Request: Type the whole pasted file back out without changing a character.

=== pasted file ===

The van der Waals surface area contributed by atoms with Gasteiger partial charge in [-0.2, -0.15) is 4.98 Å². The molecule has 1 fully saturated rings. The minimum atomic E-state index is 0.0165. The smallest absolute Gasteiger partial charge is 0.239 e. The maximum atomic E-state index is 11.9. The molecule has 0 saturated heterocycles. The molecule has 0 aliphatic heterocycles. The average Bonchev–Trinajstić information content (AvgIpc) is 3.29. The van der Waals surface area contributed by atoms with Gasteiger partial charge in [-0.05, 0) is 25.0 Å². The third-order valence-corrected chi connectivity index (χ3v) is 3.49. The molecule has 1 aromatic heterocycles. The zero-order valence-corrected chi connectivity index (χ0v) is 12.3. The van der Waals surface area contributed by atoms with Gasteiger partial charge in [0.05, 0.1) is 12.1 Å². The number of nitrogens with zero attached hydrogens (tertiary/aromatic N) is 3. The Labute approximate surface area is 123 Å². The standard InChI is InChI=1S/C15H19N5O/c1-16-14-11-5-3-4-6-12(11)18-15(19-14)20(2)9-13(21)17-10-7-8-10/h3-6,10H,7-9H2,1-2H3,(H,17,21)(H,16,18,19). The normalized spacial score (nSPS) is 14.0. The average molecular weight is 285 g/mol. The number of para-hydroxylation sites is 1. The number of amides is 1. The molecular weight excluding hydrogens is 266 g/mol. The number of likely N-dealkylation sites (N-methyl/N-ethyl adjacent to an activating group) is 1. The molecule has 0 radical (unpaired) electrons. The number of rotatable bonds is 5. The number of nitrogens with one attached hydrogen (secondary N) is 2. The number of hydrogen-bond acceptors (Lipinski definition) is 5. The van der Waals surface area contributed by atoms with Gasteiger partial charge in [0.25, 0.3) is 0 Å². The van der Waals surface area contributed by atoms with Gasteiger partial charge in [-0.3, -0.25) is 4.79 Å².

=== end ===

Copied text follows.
The van der Waals surface area contributed by atoms with Gasteiger partial charge in [-0.2, -0.15) is 4.98 Å². The molecule has 1 fully saturated rings. The minimum atomic E-state index is 0.0165. The smallest absolute Gasteiger partial charge is 0.239 e. The maximum atomic E-state index is 11.9. The molecule has 0 saturated heterocycles. The molecule has 0 aliphatic heterocycles. The average Bonchev–Trinajstić information content (AvgIpc) is 3.29. The van der Waals surface area contributed by atoms with Gasteiger partial charge in [-0.05, 0) is 25.0 Å². The third-order valence-corrected chi connectivity index (χ3v) is 3.49. The molecule has 1 aromatic heterocycles. The zero-order valence-corrected chi connectivity index (χ0v) is 12.3. The van der Waals surface area contributed by atoms with Gasteiger partial charge in [0.05, 0.1) is 12.1 Å². The number of nitrogens with zero attached hydrogens (tertiary/aromatic N) is 3. The Labute approximate surface area is 123 Å². The standard InChI is InChI=1S/C15H19N5O/c1-16-14-11-5-3-4-6-12(11)18-15(19-14)20(2)9-13(21)17-10-7-8-10/h3-6,10H,7-9H2,1-2H3,(H,17,21)(H,16,18,19). The normalized spacial score (nSPS) is 14.0. The average molecular weight is 285 g/mol. The number of para-hydroxylation sites is 1. The number of amides is 1. The molecular weight excluding hydrogens is 266 g/mol. The number of likely N-dealkylation sites (N-methyl/N-ethyl adjacent to an activating group) is 1. The molecule has 0 radical (unpaired) electrons. The number of rotatable bonds is 5. The number of nitrogens with one attached hydrogen (secondary N) is 2. The number of hydrogen-bond acceptors (Lipinski definition) is 5. The van der Waals surface area contributed by atoms with Gasteiger partial charge in [0.25, 0.3) is 0 Å². The van der Waals surface area contributed by atoms with Gasteiger partial charge in [-0.3, -0.25) is 4.79 Å².